Pubdate: Mon, 16 Sep 2013
Source: Progress-Index, The (VA)
Copyright: New York Times 2013
Note: Editorial from The New York Times


On marijuana policy, there's a rift between the federal government 
and the states. It started with California's allowing marijuana for 
medical use in 1996, widened as several other states followed suit 
and became too big to ignore 10 months ago, when voters in Colorado 
and Washington decided to legalize the drug for recreational use. 
Under federal law possession is still a crime.

After conspicuous silence, the Justice Department announced in August 
that it wouldn't try to put the toothpaste back in the tube - it 
wouldn't sue to block the Colorado and Washington state laws as long 
as those states put in place "strong and effective regulatory and 
enforcement systems." But this policy hasn't cleared up all the 
confusion arising from this tricky situation. Many practical 
questions remain, as became obvious at a Senate Judiciary Committee 
hearing Tuesday about conflicts between state and federal marijuana laws.

At the hearing, James Cole, a deputy attorney general, said the 
Justice Department expects Colorado, Washington state and the 18 
medical marijuana states to prevent the distribution of the drug to 
minors, its diversion to states where it is illegal, and its 
possession or use on federal property, among other restrictions. Sen. 
Charles Grassley, the ranking Republican on the Judiciary Committee, 
rightly asked how, exactly, the Justice Department would evaluate 
whether the states were holding up their end of the bargain.

If a 17-year-old was caught smoking a joint in Mesa Verde National 
Park in Colorado, would federal prosecutors argue that the state 
wasn't sufficiently tough on enforcement? Common sense says no, but 
guidelines are necessary. Grassley suggested, and Sens. Sheldon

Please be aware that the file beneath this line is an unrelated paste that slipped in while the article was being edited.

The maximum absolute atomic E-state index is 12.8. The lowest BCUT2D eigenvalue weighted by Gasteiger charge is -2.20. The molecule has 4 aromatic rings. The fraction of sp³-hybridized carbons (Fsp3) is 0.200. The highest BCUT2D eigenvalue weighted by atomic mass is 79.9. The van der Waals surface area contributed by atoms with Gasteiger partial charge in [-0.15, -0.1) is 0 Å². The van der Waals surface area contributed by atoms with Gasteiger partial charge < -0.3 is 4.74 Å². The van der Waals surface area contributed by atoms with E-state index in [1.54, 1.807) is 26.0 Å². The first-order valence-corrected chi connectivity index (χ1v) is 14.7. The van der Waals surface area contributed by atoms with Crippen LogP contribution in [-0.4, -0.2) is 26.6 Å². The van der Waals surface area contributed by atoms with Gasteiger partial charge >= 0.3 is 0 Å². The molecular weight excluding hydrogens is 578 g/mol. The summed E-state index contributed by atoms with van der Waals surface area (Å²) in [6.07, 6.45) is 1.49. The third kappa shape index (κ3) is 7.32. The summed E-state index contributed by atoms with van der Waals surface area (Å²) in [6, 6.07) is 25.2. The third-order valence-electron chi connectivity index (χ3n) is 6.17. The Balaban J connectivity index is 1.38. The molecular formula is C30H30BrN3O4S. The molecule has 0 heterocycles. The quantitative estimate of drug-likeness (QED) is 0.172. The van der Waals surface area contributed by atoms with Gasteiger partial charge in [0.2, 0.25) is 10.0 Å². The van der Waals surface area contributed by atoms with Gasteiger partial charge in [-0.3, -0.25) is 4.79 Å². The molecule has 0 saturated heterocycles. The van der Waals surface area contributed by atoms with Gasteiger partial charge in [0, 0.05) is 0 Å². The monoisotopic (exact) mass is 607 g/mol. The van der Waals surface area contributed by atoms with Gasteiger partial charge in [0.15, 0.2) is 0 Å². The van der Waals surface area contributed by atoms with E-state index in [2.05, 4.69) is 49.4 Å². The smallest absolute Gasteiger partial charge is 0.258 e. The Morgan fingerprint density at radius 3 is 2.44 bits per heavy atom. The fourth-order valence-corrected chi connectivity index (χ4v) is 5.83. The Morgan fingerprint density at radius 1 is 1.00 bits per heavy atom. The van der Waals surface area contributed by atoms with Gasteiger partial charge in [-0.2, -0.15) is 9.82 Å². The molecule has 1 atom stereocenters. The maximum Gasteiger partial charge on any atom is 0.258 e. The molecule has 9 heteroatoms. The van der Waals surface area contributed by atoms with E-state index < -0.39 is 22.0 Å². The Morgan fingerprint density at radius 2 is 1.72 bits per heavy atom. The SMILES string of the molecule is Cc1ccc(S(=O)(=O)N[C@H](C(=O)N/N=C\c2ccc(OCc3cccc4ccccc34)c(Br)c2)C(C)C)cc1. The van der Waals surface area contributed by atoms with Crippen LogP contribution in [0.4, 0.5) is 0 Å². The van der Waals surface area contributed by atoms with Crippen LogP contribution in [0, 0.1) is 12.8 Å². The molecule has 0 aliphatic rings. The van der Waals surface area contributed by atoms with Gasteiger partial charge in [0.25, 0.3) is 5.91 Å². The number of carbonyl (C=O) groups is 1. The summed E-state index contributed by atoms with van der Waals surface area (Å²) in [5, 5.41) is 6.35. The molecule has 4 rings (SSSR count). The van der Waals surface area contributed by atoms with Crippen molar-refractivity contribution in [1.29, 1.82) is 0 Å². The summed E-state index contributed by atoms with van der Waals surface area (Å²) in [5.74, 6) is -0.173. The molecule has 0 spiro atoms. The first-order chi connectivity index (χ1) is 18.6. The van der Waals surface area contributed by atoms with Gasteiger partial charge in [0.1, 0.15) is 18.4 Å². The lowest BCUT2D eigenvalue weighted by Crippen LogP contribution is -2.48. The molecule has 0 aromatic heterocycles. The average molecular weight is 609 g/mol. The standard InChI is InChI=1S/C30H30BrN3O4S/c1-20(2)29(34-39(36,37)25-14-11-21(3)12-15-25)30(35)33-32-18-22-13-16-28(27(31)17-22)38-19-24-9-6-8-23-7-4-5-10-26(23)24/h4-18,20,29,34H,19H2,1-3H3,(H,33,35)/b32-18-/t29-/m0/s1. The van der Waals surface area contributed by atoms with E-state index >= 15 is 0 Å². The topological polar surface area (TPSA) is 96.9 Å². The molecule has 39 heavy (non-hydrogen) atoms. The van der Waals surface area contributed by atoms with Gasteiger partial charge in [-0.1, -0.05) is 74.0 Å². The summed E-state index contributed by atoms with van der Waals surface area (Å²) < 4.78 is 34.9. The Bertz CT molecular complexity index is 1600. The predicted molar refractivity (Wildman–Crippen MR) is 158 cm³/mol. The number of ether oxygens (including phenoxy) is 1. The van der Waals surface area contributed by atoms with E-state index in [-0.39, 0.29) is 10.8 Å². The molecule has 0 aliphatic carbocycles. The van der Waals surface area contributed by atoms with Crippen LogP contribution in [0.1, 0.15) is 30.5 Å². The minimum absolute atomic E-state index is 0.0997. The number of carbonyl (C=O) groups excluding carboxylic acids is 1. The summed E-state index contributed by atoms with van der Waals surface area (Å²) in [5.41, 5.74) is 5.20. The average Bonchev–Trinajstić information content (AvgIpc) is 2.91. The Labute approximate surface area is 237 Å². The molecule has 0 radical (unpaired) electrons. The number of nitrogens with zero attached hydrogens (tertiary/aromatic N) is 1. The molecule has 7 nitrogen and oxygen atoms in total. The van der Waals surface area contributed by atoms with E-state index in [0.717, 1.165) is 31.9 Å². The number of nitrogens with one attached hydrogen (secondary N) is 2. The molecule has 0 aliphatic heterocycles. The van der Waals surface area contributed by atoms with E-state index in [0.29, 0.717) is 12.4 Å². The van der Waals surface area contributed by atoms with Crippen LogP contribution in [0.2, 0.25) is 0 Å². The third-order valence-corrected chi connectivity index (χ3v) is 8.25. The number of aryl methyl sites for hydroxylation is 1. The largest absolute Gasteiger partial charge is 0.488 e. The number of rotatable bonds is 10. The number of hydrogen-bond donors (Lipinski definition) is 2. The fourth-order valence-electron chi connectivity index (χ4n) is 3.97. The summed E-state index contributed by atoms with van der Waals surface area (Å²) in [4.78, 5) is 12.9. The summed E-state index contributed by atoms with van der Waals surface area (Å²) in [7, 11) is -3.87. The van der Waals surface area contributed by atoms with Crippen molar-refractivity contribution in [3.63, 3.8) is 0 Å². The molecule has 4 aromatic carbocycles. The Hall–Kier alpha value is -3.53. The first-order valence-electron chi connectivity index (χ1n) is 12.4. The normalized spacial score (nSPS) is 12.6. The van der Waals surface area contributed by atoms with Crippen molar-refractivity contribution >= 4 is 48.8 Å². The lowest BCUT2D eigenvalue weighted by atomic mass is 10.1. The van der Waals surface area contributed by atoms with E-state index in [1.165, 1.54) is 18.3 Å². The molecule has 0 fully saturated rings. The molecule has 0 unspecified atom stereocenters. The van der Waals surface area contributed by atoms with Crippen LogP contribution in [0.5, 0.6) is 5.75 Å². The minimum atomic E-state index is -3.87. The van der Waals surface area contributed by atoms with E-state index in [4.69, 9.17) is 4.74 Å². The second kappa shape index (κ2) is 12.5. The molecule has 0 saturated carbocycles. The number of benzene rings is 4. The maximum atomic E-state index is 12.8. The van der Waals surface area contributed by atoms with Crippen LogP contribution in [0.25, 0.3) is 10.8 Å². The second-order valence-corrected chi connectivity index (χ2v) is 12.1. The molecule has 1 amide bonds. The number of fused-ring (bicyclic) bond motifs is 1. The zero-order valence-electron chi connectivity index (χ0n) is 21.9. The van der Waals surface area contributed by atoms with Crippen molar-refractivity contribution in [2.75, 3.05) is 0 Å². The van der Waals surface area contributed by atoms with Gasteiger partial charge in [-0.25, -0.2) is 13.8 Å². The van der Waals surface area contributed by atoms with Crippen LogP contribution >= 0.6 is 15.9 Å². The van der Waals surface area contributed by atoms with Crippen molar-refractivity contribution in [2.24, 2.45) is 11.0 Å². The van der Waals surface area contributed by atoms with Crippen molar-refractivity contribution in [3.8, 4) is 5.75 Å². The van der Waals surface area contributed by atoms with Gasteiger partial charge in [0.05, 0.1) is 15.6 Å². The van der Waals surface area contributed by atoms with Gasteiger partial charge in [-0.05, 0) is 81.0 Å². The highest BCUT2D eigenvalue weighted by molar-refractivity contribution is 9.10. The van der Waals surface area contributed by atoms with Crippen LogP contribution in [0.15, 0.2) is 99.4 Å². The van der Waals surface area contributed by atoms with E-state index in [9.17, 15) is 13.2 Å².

Whitehouse and Richard Blumenthal, both Democrats, agreed, that the 
Justice Department should establish clear rules and explain what 
violations would trigger a crackdown.

Sen. Patrick Leahy, the committee's Democratic chairman, pointed out 
that the Justice Department has yet to deal with financial issues 
related to state-legalized marijuana. Because federal laws make it 
illegal for banks to handle proceeds from drug sales, most marijuana 
businesses don't have access to financial services and have to 
operate on a cash-only basis. That's a problem for local law 
enforcement - where there are piles of cash, there's armed robbery - 
and for the Internal Revenue Service, too. As Sheriff John Urquhart 
of Washington's King County said, "cash-only businesses are very 
difficult to audit, leading to possible tax evasion, wage theft and 
the diversion of resources we need to protect public safety."

The Justice Department has taken a step toward figuring out this 
peculiar dance between the federal government and the states. If it 
wants its "trust but verify" approach to work, it will have to start 
filling in the details.
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MAP posted-by: Jay Bergstrom